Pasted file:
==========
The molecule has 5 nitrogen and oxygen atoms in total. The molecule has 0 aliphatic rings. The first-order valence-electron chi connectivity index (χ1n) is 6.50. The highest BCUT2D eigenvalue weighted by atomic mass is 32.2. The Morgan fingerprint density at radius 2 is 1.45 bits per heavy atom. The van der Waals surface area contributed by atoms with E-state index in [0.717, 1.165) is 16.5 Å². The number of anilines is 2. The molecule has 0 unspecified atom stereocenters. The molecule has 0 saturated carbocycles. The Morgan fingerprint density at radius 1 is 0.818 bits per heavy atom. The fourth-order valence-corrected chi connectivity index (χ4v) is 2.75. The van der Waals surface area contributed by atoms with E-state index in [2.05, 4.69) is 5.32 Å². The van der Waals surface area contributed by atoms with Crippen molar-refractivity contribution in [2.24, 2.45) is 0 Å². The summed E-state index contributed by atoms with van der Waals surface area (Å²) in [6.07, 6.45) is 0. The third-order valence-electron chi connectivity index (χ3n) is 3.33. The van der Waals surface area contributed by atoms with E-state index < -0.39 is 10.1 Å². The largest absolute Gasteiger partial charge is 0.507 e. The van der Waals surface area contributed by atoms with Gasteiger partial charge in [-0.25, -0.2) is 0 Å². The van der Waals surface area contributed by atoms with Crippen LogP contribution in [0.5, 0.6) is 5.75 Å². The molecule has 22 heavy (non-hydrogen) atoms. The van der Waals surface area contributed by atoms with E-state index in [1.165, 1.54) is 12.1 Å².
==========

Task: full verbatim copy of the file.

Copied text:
The molecule has 5 nitrogen and oxygen atoms in total. The molecule has 0 aliphatic rings. The first-order valence-electron chi connectivity index (χ1n) is 6.50. The highest BCUT2D eigenvalue weighted by atomic mass is 32.2. The Morgan fingerprint density at radius 2 is 1.45 bits per heavy atom. The van der Waals surface area contributed by atoms with E-state index in [0.717, 1.165) is 16.5 Å². The number of anilines is 2. The molecule has 0 unspecified atom stereocenters. The molecule has 0 saturated carbocycles. The Morgan fingerprint density at radius 1 is 0.818 bits per heavy atom. The fourth-order valence-corrected chi connectivity index (χ4v) is 2.75. The van der Waals surface area contributed by atoms with E-state index in [2.05, 4.69) is 5.32 Å². The van der Waals surface area contributed by atoms with Crippen molar-refractivity contribution in [2.24, 2.45) is 0 Å². The summed E-state index contributed by atoms with van der Waals surface area (Å²) in [6.07, 6.45) is 0. The third-order valence-electron chi connectivity index (χ3n) is 3.33. The van der Waals surface area contributed by atoms with E-state index < -0.39 is 10.1 Å². The largest absolute Gasteiger partial charge is 0.507 e. The van der Waals surface area contributed by atoms with Gasteiger partial charge in [-0.25, -0.2) is 0 Å². The van der Waals surface area contributed by atoms with Crippen LogP contribution in [0.5, 0.6) is 5.75 Å². The molecule has 22 heavy (non-hydrogen) atoms. The van der Waals surface area contributed by atoms with E-state index in [1.165, 1.54) is 12.1 Å².